Plans for the redevelopment of the site were first lodged in 2018 but left to gather dust for four years until revised proposals were tabled last year.  

The resurrection of the plans followed the approval of Salboy’s controversial Glassworks office project nearby.  

Salboy’s scheme, “establishes the principle of high-density development in this location”, an updated planning statement asserted.    

A design and access statement by Buttress added that Glassworks “establishes a new precedent for height in the area, which could be supported by providing height on the Shudehill development site to better frame the interchange space.”    

To find out more about the proposals, search for application number 121195/FO/2018 on Manchester City Council’s planning portal. 

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Developers and architects should try designing more beautiful/well-proportioned buildings – they might then find that planners and the public are more open to new developments.

By Anonymous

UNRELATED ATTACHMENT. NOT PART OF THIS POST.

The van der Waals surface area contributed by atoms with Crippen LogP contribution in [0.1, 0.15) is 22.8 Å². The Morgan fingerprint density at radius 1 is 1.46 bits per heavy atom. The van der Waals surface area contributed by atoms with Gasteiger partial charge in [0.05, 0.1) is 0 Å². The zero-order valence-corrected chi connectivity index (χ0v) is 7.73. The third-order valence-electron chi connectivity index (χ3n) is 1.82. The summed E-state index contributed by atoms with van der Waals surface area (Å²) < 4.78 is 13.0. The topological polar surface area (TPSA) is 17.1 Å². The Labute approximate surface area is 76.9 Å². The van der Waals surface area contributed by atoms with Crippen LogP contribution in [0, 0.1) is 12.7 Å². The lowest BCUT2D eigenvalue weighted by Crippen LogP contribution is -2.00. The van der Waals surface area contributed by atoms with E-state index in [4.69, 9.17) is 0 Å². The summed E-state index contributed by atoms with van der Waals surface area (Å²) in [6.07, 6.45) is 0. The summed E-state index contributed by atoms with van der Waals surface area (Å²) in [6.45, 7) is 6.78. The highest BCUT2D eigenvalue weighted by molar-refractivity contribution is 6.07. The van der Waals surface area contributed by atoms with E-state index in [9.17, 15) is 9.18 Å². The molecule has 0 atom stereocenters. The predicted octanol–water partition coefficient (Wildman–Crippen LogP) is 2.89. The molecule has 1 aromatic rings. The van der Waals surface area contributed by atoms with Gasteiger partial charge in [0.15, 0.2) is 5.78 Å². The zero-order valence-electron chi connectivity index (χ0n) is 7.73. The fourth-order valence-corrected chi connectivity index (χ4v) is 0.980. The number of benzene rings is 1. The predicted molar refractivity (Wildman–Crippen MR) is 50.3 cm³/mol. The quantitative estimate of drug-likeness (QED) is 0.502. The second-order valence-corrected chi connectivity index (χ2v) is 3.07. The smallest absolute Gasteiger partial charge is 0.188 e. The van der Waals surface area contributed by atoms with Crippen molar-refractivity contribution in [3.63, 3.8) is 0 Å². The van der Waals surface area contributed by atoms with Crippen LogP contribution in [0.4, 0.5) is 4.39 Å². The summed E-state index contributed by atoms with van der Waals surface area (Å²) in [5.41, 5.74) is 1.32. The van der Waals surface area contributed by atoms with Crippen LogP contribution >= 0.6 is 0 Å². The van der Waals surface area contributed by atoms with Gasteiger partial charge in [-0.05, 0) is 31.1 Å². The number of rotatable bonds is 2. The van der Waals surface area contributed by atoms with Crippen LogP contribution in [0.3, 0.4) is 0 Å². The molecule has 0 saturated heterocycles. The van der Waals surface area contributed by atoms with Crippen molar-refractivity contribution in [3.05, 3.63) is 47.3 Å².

This would be a good place for a skyscraper to add to the skyline! If you’re not going to do that though, every flat should have a balcony.


Not really sure what the opposition to this is. Far worse has been allowed to go up in the city without complaint. The area is also a dump at present.

By Bob

It’s a shame that Manchester City Council can’t make the opposite viability argument on the countless developments that are passed with e.g. no affordable housing contributions…


Agree with comment from Bob, I don’t understand the opposition to this. The activation to the back of the tram stop alone I would be sure would make this (on balance) a decent proposal

By Bradford

It looks fine. Add some balconies to it and get it approved and then everyone can move on with their lives.

By Anonymous

Get it built..

By Jeff Blair

It’s a hideous overdevelopment. Cheap looking and characterless.

The 2 unwieldly masses at each end need slimming down to start with. The proportions are ghastly.

By Anonymous